This means that the CCG and the Local Authority will work together to ensure the full integration of special educational needs and disabilities (SEND) provision across education, health and care and strengthen the principles of joint planning and commissioning of services as set out in the Children and Families Act 2014, including those that will:
- improve the identification of needs
- support and develop further joint commissioning arrangements through the joint commissioning strategy
- build on work already undertaken in the joint health and wellbeing strategy.
Commissioned services may be provided directly by schools, health services and/or the Council, or they may be purchased from private companies and/or voluntary sector organisations, such as charities. Contracting is the process of negotiating and agreeing the terms of a contract for services, and these contracts are reviewed regularly to make sure that they are delivering the best results and are providing value for money. Commissioners also regularly repeat the Needs Assessment process to make sure that services that are commissioned are still relevant to local needs.
If you have disabilities you may be able to claim some money from the Government to pay for your housing or support. There are a number of places you can go for advice and information.
You can speak to a Disability Employment Adviser at your local Jobcentre Plus to see what benefits you are able to claim – you can find out more by calling them on 0345 604 3719.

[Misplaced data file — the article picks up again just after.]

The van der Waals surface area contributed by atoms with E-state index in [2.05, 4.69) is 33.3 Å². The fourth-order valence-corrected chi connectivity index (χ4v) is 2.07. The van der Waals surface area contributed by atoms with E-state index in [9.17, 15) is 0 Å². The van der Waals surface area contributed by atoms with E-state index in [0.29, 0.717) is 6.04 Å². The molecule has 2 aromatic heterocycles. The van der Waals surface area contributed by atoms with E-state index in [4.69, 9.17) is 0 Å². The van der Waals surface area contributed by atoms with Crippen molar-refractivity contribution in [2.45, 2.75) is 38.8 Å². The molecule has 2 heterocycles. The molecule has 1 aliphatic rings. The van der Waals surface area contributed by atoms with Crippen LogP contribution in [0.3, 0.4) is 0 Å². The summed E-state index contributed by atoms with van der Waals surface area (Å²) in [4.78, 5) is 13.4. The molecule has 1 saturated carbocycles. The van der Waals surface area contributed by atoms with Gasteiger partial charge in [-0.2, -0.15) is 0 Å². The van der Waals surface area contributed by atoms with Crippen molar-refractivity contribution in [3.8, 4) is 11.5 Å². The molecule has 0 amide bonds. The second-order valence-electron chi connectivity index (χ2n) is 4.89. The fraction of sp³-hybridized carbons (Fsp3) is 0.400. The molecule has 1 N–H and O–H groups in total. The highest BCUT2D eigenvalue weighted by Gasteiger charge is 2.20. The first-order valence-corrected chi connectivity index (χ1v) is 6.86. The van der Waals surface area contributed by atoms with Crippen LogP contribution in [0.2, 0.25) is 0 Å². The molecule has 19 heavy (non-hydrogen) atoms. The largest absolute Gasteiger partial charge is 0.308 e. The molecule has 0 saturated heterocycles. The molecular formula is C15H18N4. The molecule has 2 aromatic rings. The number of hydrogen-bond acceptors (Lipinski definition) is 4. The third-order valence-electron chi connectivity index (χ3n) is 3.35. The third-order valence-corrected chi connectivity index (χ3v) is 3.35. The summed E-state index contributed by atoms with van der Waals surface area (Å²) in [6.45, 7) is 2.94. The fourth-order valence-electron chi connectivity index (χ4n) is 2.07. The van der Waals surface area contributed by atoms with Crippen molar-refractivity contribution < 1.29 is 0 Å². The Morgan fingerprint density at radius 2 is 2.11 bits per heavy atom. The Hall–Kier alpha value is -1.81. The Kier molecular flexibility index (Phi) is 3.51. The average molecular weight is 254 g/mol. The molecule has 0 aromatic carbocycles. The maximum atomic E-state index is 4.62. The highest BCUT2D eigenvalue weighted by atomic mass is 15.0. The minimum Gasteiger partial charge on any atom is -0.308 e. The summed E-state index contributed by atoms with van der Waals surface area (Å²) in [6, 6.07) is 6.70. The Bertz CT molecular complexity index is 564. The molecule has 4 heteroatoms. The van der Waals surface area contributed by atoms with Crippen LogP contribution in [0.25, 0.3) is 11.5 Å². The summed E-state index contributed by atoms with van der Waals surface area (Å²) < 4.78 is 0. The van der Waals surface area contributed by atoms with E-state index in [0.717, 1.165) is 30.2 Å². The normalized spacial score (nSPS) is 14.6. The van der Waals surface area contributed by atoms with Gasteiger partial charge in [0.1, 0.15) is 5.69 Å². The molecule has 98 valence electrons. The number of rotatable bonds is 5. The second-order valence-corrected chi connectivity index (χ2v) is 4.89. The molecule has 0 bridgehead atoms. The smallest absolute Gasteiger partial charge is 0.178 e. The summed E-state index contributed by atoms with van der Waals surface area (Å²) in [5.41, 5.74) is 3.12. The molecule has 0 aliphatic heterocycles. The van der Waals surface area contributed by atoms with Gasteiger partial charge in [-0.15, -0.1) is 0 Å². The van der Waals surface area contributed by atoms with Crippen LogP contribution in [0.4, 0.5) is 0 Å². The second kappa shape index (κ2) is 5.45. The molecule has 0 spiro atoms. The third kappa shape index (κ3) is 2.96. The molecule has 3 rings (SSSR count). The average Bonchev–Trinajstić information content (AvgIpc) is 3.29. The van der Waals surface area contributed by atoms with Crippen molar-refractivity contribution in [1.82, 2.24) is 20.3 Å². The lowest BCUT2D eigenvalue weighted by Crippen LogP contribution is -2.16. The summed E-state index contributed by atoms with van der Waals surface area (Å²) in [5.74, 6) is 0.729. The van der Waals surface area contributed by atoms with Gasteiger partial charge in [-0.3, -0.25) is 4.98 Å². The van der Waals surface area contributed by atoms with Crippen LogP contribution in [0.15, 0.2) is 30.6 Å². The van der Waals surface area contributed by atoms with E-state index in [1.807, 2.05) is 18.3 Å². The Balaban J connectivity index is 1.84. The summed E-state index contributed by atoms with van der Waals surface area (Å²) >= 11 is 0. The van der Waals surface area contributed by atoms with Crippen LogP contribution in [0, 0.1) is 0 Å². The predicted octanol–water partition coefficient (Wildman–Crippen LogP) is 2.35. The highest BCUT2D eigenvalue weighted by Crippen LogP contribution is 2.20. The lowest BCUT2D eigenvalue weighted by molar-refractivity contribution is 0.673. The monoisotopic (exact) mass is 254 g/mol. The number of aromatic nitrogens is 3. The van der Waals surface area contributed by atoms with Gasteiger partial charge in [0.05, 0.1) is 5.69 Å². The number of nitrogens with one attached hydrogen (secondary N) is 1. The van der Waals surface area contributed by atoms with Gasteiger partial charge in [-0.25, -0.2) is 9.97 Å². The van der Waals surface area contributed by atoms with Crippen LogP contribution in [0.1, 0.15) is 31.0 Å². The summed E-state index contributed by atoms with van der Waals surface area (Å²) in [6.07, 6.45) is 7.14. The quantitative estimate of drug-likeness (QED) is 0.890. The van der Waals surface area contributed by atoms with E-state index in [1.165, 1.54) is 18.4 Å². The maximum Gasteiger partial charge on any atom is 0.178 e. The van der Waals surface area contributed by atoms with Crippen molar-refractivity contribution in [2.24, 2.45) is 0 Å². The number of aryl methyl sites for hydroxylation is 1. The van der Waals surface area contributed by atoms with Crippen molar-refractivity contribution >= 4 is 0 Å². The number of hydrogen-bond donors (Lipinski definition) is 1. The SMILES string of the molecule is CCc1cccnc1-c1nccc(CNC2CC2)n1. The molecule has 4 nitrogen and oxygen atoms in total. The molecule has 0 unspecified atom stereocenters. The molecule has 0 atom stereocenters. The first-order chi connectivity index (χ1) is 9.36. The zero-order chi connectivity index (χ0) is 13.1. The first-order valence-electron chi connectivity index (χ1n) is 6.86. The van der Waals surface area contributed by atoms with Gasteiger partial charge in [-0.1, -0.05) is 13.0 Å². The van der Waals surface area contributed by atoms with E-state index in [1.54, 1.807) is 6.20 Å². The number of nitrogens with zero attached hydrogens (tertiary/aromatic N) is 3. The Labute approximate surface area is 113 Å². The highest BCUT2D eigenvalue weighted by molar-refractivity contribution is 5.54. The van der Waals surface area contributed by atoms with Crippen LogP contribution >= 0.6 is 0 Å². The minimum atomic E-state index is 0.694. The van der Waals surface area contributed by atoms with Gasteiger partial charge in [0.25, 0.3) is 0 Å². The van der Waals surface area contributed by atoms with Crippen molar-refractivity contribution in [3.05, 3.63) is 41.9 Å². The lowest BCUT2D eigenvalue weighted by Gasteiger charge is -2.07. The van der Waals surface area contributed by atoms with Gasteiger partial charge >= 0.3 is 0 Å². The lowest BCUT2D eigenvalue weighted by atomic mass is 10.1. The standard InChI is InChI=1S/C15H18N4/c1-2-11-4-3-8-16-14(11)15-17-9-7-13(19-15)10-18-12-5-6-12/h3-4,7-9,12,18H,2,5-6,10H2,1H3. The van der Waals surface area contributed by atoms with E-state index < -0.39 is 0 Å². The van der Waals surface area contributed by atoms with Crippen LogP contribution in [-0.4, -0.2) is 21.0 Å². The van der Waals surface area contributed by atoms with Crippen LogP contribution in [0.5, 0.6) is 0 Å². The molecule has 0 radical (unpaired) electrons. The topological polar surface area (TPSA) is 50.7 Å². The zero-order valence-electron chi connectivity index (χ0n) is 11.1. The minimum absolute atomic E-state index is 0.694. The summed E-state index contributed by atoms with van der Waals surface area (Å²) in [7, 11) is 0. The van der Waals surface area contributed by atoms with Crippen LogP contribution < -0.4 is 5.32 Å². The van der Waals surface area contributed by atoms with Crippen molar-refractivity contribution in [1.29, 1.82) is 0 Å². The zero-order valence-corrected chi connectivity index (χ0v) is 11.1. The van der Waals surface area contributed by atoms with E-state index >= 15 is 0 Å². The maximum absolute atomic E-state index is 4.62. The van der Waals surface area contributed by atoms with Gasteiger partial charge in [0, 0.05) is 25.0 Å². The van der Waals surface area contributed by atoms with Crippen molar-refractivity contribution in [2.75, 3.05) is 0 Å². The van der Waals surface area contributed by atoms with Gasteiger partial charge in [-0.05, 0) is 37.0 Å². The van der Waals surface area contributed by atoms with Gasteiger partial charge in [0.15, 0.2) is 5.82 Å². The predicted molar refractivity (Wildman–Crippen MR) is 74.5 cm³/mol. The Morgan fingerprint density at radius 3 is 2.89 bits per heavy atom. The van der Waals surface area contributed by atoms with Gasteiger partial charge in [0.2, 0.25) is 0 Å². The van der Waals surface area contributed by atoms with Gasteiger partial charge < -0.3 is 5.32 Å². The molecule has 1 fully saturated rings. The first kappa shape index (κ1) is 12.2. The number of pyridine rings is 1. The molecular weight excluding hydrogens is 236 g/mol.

The Benefits Enquiry Line can tell you what benefits you may be able to receive and give you general information – for new claims you can call free on 0800 055 6688.
Information on other benefits
You may be interested in more information about other benefits that may be available to assist young people and families with children who have special educations needs and disability.
- Disability Living Allowance (DLA) – is help for parents/carers with the extra costs of looking after a child who is under 16 and has difficulties walking or needs more looking after than a child of the same age who doesn’t have a disability.
- Personal Independence Payment (PIP) – this is gradually replacing DLA for people aged 16 to 64, even for those with an indefinite or lifetime DLA award.
- Child Tax Credits - you could get Child Tax Credit for each child you’re responsible for if they are under 16 or under 20 and in approved education or training.
- Working Tax Credits - you could get Working Tax Credit if either you are aged from 16 to 24 and have a child or a qualifying disability, or you are 25 or over, with or without children.
There are a range of other benefits that families may be able to access depending on their circumstances, and these include:
- Income support - is a means-tested benefit to help individuals or families on a low income and with savings below £16,000
- Employment and support allowance - a benefit for people aged 16 to 64 whose health problems mean that they are unable to work
- Housing benefit - for those who pay rent and are on a low income
- Council Tax support - is for those who are liable for council tax and on a low income - help varies from area to area depending on the local scheme in your area
- Council Tax disability reduction - if you need extra space in your house because of your child's disability.